Shortly after the network called the pivotal state of Arizona for Biden, infuriating Trump diehards, Carlson texted his producer with a warning about the potential rise of right-wing competitor Newsmax. 

“Do the executives understand how much credibility and trust we’ve lost with our audience?” Carlson said. “We’re playing with fire, for real … an alternative like newsmax could be devastating to us.”

If those fears moved the network to promote the plot served up by Trump stalwarts Rudy Giuliani and Sidney Powell, though, Carlson was among the Fox hosts and executives who privately rolled their eyes at the lurid theory. Powell’s claims were “obviously untrue” and “unbelievably offensive,” he wrote in emails shown in court. Hannity, one of Fox’s biggest stars, sent a text message calling Powell a “f—ing lunatic,” according to Dominion.

Fox plans to argue that it enjoys broad constitutional protections to report on claims being made by a sitting president and his attorneys, even if they later turn out to be false.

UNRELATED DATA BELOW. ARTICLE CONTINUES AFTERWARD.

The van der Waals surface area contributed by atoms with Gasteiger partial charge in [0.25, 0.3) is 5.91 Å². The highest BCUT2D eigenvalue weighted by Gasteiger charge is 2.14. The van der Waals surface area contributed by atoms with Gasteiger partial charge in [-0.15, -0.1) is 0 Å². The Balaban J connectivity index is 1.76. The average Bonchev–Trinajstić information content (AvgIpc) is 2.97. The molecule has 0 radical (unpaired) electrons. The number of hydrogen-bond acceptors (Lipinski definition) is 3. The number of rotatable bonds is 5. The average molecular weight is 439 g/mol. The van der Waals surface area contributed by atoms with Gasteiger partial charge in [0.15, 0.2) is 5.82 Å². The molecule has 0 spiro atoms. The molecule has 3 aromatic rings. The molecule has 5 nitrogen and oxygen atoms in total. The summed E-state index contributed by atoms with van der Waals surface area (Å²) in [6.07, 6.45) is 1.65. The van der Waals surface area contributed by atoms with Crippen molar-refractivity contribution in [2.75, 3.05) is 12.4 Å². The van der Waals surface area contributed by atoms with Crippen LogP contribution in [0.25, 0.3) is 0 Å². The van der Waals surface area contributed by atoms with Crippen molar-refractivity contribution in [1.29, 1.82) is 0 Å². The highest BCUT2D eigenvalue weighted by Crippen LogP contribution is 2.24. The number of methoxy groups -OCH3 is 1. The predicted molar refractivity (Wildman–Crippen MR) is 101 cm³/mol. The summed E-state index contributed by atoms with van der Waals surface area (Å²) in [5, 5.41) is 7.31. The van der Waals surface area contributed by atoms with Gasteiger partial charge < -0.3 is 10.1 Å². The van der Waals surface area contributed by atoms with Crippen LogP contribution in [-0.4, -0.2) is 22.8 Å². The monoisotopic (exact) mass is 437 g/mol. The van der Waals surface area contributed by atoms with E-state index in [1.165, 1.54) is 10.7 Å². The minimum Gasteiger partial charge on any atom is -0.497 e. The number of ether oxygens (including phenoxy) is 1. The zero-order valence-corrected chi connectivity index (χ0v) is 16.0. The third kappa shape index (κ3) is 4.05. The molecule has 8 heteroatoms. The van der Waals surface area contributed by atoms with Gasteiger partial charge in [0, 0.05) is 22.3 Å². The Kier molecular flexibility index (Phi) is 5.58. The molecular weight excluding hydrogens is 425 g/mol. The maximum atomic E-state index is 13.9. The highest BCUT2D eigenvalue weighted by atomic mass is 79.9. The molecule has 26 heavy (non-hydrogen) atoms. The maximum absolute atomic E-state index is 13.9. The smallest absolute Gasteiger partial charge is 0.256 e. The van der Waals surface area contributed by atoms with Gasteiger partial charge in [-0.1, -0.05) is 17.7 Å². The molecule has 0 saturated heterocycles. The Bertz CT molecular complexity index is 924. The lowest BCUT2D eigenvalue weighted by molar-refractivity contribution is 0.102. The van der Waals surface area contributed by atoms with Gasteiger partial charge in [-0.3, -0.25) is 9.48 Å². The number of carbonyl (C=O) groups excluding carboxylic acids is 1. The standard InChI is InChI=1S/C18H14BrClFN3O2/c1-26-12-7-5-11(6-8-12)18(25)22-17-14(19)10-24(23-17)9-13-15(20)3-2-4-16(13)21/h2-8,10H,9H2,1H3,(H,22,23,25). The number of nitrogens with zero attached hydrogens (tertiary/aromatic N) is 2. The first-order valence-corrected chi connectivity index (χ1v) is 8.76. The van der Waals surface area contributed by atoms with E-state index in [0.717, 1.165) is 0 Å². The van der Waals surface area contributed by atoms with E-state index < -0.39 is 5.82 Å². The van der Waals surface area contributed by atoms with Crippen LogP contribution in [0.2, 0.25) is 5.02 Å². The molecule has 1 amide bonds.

“Dominion’s lawsuit is a political crusade in search of a financial windfall, but the real cost would be cherished First Amendment rights,” the company said in a statement. “While Dominion has pushed irrelevant and misleading information to generate headlines, Fox News remains steadfast in protecting the rights of a free press, given a ruling for Dominion and its private equity owners would have grave consequences for the entire journalism profession.”

Dominion, in a statement Thursday, said it is a “strong believer” in the First Amendment but argued the lawsuit isn’t about free speech.

“As long-settled law makes clear, the First Amendment does not shield broadcasters that knowingly or recklessly spread lies,” Dominion said. “The Court has rejected Fox’s First Amendment ‘newsworthy allegation’ defense and held that Dominion’s lawsuit is consistent with the First Amendment.”

Read More: Fox Judge Says It’s ‘CRYSTAL Clear’ Election Claims Were False

The conservative network is counting on a legal standard for defamation cases against public figures that was set in a 1964 Supreme Court ruling won by its frequent punching bag, the New York Times. Under that decision, Dominion must show that Fox aired the outlandish claims with “actual malice,” meaning the network knew they were false or recklessly disregarded whether they were true or not.